Ask the Holy Spirit to direct you to the form of penance that will please him. One such penance, performed individually or corporately by a parish, RCIA or prayer group, might be a financial gift made to one of our East Bay pro-life pregnancy help centers, easily found in the Yellow Pages under the heading “Abortion Alternatives.”

I suggest that you also consider the time-honored traditional practice of fasting and abstaining from meat.

And along with this penance we must pray. We must pray ardently for God’s grace to work a change. To change the hearts of those who work to keep abortion legal.

We must include in our prayer all those who have been touched by the evil of abortion, whether by performing it, or by procuring it or just by passively going along with it. These neighbors of ours – including our brothers and sisters within the Catholic household of faith – particularly need the assistance of our prayers, because, while the preborn victims of abortion have been the object of a terrible injustice, those who participate in this evil are even more to be pitied. Their state, if unrepented, is far worse.

Yet above all, let us remember that nothing lies beyond the great power of God’s Mercy. Let us pray that those wounded by a “choice” to abort may know the power of Divine Mercy, which touches and heals even our deepest wounds and most painful memories of sin.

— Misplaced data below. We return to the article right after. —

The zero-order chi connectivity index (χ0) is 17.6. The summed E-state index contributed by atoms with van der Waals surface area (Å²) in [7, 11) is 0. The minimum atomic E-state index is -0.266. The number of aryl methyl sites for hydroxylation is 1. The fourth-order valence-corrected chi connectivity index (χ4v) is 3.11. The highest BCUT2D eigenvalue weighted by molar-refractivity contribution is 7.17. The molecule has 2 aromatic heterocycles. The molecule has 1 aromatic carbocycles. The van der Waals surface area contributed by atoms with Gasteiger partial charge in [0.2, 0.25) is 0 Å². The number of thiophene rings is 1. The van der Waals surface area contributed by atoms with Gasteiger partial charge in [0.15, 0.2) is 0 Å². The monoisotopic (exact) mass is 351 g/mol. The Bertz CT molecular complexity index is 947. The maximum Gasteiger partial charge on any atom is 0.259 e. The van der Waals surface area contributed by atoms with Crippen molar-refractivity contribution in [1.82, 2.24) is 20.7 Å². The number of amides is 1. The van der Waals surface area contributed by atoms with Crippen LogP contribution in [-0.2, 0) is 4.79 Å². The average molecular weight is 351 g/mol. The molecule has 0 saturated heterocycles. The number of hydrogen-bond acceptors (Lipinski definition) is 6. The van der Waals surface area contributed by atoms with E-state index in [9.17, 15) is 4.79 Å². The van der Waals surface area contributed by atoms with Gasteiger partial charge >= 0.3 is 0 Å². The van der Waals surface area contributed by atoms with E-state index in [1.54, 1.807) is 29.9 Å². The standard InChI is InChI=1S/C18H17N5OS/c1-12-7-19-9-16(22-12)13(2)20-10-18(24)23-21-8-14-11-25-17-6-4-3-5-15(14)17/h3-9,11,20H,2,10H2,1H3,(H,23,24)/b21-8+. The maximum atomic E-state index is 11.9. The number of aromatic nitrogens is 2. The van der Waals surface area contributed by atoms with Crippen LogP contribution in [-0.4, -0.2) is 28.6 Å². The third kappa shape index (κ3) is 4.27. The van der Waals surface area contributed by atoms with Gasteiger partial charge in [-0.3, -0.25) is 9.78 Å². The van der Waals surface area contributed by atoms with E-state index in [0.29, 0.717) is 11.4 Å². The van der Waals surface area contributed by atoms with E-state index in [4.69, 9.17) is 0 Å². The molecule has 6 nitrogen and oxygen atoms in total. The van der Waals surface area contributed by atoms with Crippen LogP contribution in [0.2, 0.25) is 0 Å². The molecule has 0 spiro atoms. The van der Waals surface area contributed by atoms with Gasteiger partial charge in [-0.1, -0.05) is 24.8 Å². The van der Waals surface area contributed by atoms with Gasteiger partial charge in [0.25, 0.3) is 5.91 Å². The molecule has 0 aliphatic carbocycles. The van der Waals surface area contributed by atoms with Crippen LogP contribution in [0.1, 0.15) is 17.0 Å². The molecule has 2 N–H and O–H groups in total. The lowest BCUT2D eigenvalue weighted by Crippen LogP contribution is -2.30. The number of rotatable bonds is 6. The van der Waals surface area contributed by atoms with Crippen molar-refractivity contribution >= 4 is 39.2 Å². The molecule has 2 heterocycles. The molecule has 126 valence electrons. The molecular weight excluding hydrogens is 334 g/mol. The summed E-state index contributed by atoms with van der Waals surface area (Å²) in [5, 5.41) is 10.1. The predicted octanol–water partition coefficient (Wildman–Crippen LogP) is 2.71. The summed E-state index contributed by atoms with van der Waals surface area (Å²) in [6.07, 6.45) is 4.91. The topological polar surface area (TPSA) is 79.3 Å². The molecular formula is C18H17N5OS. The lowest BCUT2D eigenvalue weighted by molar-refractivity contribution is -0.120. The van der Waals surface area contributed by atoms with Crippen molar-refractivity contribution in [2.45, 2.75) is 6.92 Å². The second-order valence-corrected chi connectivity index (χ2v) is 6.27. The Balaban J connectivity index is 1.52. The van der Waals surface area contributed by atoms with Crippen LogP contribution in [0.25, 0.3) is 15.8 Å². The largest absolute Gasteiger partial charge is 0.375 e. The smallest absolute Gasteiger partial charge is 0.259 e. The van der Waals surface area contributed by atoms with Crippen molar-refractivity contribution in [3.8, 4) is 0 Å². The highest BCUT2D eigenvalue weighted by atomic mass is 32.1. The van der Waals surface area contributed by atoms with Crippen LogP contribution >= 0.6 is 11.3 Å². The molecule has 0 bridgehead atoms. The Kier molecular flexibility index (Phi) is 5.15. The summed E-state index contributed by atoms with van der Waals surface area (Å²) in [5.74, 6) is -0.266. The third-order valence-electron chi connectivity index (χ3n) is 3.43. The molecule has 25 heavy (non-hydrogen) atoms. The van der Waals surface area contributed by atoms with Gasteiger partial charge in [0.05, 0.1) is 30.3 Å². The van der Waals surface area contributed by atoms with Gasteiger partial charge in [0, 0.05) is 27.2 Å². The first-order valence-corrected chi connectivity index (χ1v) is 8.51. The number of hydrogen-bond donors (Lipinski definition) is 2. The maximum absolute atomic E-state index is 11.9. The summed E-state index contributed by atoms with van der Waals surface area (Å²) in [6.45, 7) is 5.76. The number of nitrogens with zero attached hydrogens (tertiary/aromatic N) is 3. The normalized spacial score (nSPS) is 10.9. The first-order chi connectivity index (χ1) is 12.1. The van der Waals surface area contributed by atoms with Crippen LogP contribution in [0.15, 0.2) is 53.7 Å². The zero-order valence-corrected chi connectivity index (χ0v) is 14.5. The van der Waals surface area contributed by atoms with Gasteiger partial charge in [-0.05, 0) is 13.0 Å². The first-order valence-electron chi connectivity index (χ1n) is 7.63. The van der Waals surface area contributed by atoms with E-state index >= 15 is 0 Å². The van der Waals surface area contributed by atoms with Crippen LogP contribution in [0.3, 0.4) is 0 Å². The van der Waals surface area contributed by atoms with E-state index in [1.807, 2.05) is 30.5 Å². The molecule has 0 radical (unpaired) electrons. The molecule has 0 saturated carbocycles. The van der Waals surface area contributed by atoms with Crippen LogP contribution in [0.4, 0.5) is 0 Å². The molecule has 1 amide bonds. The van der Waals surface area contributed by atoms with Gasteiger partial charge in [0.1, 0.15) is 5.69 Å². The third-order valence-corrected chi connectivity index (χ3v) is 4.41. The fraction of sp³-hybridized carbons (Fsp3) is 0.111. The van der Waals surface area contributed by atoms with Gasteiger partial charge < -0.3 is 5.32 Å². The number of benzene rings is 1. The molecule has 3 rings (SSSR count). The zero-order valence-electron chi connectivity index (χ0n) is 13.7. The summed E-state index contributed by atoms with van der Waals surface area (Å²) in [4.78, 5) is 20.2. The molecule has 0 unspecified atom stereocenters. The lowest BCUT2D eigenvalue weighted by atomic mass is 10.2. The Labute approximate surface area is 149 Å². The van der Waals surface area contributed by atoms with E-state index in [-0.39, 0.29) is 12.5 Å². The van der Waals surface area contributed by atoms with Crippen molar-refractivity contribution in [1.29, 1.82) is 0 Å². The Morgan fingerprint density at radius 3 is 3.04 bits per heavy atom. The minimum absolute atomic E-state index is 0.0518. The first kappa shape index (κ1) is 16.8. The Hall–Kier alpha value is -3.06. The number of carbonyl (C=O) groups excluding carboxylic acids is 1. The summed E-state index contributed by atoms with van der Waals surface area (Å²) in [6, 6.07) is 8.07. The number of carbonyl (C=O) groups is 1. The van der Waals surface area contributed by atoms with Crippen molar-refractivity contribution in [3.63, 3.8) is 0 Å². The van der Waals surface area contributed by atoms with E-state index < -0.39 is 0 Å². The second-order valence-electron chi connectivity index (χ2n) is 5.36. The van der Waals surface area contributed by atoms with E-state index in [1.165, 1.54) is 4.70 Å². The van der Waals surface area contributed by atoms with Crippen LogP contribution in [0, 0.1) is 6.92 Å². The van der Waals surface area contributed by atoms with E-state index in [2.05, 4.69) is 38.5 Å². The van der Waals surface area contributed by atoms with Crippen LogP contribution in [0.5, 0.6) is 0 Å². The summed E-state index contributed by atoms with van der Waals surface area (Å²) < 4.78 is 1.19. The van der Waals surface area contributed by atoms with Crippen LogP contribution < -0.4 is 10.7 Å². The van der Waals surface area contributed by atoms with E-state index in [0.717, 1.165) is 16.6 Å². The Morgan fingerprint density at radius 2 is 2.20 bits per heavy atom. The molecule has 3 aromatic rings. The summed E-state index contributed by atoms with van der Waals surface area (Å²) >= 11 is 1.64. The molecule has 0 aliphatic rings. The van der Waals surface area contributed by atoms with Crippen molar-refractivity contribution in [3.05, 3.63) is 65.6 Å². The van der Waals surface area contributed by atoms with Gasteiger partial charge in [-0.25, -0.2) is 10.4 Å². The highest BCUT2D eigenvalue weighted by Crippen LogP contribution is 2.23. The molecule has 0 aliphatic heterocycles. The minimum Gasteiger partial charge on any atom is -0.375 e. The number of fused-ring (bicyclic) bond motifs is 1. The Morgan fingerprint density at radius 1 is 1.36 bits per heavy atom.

We must pray for renewed strength for all who work to end legalized abortion; particularly let us pray that in this fight we will always act with that humility and charity that lets the power of Jesus Christ shine through his instruments.

I particularly recommend that you consider praying the Rosary for these intentions. I have no doubt that Our Lady’s intercession was the decisive influence in the peaceful dissolution in 1989 of the Communist tyrannies whose power seemed to many to put them beyond the possibility of change. We witnessed then the power of prayer, and we will see again what prayer can do to restore the order of truth that is the basis of human dignity and right.